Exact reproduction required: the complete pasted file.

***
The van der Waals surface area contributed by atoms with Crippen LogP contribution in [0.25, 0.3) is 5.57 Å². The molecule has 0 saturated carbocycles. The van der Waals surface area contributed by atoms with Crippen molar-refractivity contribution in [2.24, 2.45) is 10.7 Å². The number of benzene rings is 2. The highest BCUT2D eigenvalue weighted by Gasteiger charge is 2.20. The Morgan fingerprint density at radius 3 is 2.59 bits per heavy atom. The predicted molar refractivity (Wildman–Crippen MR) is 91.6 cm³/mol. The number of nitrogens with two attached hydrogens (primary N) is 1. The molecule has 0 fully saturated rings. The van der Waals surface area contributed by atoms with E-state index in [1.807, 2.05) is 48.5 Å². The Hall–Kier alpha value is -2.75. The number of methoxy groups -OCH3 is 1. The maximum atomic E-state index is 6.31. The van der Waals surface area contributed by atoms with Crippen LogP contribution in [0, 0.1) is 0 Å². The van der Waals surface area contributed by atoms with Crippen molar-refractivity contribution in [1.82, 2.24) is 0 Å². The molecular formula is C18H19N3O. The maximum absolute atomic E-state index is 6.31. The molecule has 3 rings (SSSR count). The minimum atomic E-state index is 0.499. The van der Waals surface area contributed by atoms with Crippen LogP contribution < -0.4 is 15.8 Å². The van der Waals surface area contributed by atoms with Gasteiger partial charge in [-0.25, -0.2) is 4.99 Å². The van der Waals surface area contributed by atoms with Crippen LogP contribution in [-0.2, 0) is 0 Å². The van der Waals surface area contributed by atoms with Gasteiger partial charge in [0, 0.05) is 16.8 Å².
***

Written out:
The van der Waals surface area contributed by atoms with Crippen LogP contribution in [0.25, 0.3) is 5.57 Å². The molecule has 0 saturated carbocycles. The van der Waals surface area contributed by atoms with Crippen molar-refractivity contribution in [2.24, 2.45) is 10.7 Å². The number of benzene rings is 2. The highest BCUT2D eigenvalue weighted by Gasteiger charge is 2.20. The Morgan fingerprint density at radius 3 is 2.59 bits per heavy atom. The predicted molar refractivity (Wildman–Crippen MR) is 91.6 cm³/mol. The number of nitrogens with two attached hydrogens (primary N) is 1. The molecule has 0 fully saturated rings. The van der Waals surface area contributed by atoms with E-state index in [1.807, 2.05) is 48.5 Å². The Hall–Kier alpha value is -2.75. The number of methoxy groups -OCH3 is 1. The maximum atomic E-state index is 6.31. The van der Waals surface area contributed by atoms with Crippen LogP contribution in [0, 0.1) is 0 Å². The van der Waals surface area contributed by atoms with Crippen molar-refractivity contribution in [1.82, 2.24) is 0 Å². The molecular formula is C18H19N3O. The maximum absolute atomic E-state index is 6.31. The molecule has 3 rings (SSSR count). The minimum atomic E-state index is 0.499. The van der Waals surface area contributed by atoms with Crippen LogP contribution < -0.4 is 15.8 Å². The van der Waals surface area contributed by atoms with Gasteiger partial charge in [-0.25, -0.2) is 4.99 Å². The van der Waals surface area contributed by atoms with Crippen LogP contribution in [-0.2, 0) is 0 Å². The van der Waals surface area contributed by atoms with Gasteiger partial charge in [0, 0.05) is 16.8 Å².